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Mon, Mar 03, 2003

Crews Were Worried About Tanker Safety

But Report Says They Never Reported Concerns

You know the drill. You worry about your 30-year old aircraft, but, after all, it's been flying so well for so long, you talk yourself out of your concerns. Besides, there's work to do. You know how the drill sometimes end, too. Eventually, one of those worries can kill you.

Steven Wass Was Worried

Firefighting tanker pilot Steven Wass repeatedly told colleagues, friends and family about his worries concerning the structural integrity of aging C-130A firefighting aircraft. He was especially concerned about the wings. That's the finding of a new 831-page Forest Service accident report.

Wass, 42, of Gardnerville (NV), always kept on board with him a copy of an accident report on a triple fatal accident involving a C-130A just like the one he was flying, a plane that had rolled off the Lockheed production line in 1957 just two serial numbers after his.

That plane crashed in Southern California in 1994 after the wings fell off, just as his did years later. "Steve Wass was very aware of the weak structure of the C-130s," according to one of more than 40 witnesses interviewed by Forest Service special agents after the crash last summer in Mono County.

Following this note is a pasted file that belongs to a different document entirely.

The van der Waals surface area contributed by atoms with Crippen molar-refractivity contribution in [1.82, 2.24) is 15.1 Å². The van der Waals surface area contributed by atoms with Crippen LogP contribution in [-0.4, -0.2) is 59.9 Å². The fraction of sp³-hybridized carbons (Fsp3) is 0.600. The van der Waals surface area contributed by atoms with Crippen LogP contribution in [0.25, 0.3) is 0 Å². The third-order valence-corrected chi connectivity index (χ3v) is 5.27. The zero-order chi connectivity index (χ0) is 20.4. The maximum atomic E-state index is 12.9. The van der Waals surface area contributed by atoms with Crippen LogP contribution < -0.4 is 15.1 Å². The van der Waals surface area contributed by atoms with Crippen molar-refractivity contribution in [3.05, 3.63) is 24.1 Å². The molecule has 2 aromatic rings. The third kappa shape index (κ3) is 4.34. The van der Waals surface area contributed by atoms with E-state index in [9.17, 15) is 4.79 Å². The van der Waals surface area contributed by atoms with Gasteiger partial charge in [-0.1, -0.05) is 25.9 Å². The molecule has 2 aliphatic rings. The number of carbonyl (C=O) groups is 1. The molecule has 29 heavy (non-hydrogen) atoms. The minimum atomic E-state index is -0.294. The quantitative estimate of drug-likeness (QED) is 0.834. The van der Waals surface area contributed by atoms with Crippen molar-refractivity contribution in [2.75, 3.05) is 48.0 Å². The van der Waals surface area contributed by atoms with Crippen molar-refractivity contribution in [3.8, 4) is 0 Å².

One witness said he and Wass "had researched the C-130s and concluded that the A and B models had weak wing structures," special agent Debra Mathews wrote.

Another witness who knew Wass for more than 20 years said the pilot had "raised pointed questions and concerns about the aircraft, being old with wing problems."

Wass told him "the airplane was older than he or I, that the military got rid of them for a reason," the witness told Mathews.

The witness "stated that he did not want to see any more of his friends go down."

Co-pilot Craig LaBare, 36, of Loomis and flight engineer Mike Davis, 59, of Bakersfield also were killed in the June 17 crash while dropping retardant in the Sierra about 70 miles south of Reno. A Reno TV crew caught the moment on videotape when the plane's wings broke off and the tanker crashed in a fiery explosion.

"Pressure On These Men To Fly"

LaBare's widow, Laurie LaBare, said her husband had talked of maintenance problems with the plane.

"It's absolutely ridiculous to put pressure on these men to fly these planes ... these pieces of junk," she told KATU-TV in Portland, Ore., last summer.

The Forest Service has stopped using C-130As for fighting fires. The agency's crash investigation will be followed in coming months by the National Transportation Safety Board's accident report.

The safety board has said fatigue cracks were found in the wings and investigators are studying them and other safety issues to determine what caused the wings to fail.

The Forest Service report said the plane had 21,947 hours of flying time, mostly for the Air Force, and that a wing crack was repaired in 1998. The report said earlier manufacturer tests on similar planes found structural problems after 19,000 hours of service.

The new report echoes findings of a Forest Service panel that reviewed the nation's aerial firefighting fleet.

Culture Clash?